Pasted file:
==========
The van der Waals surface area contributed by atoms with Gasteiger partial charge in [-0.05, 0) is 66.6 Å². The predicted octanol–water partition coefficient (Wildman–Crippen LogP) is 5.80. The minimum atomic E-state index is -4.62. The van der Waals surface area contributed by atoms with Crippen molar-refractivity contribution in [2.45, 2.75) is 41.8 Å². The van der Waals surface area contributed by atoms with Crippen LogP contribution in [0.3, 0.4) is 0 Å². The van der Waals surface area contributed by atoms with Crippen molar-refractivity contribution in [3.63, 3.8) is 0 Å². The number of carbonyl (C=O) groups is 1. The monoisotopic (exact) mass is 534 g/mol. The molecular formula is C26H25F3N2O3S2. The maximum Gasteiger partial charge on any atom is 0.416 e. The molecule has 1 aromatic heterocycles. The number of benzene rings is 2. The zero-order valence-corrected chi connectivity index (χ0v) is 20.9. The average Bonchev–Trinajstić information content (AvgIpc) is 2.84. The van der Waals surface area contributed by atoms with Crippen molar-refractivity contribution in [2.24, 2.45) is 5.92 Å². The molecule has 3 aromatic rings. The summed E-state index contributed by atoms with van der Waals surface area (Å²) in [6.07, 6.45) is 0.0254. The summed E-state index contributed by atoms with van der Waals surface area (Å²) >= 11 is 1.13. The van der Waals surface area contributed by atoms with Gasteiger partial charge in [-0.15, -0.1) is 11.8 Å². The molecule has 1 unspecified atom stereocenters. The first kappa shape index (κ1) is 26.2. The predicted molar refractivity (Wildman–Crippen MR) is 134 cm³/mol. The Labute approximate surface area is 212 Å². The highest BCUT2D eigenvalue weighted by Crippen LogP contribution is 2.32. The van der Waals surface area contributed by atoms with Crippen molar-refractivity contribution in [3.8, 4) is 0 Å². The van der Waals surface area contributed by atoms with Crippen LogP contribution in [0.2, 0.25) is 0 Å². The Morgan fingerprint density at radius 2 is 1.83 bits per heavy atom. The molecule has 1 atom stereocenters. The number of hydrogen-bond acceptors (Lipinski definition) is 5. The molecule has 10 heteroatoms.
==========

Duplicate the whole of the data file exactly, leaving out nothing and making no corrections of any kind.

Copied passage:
The van der Waals surface area contributed by atoms with Gasteiger partial charge in [-0.05, 0) is 66.6 Å². The predicted octanol–water partition coefficient (Wildman–Crippen LogP) is 5.80. The minimum atomic E-state index is -4.62. The van der Waals surface area contributed by atoms with Crippen molar-refractivity contribution in [2.45, 2.75) is 41.8 Å². The van der Waals surface area contributed by atoms with Crippen LogP contribution in [0.3, 0.4) is 0 Å². The van der Waals surface area contributed by atoms with Crippen molar-refractivity contribution in [3.63, 3.8) is 0 Å². The number of carbonyl (C=O) groups is 1. The monoisotopic (exact) mass is 534 g/mol. The molecular formula is C26H25F3N2O3S2. The maximum Gasteiger partial charge on any atom is 0.416 e. The molecule has 1 aromatic heterocycles. The number of benzene rings is 2. The zero-order valence-corrected chi connectivity index (χ0v) is 20.9. The average Bonchev–Trinajstić information content (AvgIpc) is 2.84. The van der Waals surface area contributed by atoms with Crippen molar-refractivity contribution in [2.24, 2.45) is 5.92 Å². The molecule has 3 aromatic rings. The summed E-state index contributed by atoms with van der Waals surface area (Å²) in [6.07, 6.45) is 0.0254. The summed E-state index contributed by atoms with van der Waals surface area (Å²) >= 11 is 1.13. The van der Waals surface area contributed by atoms with Gasteiger partial charge in [-0.15, -0.1) is 11.8 Å². The molecule has 1 unspecified atom stereocenters. The first kappa shape index (κ1) is 26.2. The predicted molar refractivity (Wildman–Crippen MR) is 134 cm³/mol. The Labute approximate surface area is 212 Å². The highest BCUT2D eigenvalue weighted by Crippen LogP contribution is 2.32. The van der Waals surface area contributed by atoms with Crippen molar-refractivity contribution in [3.8, 4) is 0 Å². The van der Waals surface area contributed by atoms with Crippen LogP contribution in [0.2, 0.25) is 0 Å². The Morgan fingerprint density at radius 2 is 1.83 bits per heavy atom. The molecule has 1 atom stereocenters. The number of hydrogen-bond acceptors (Lipinski definition) is 5. The molecule has 10 heteroatoms.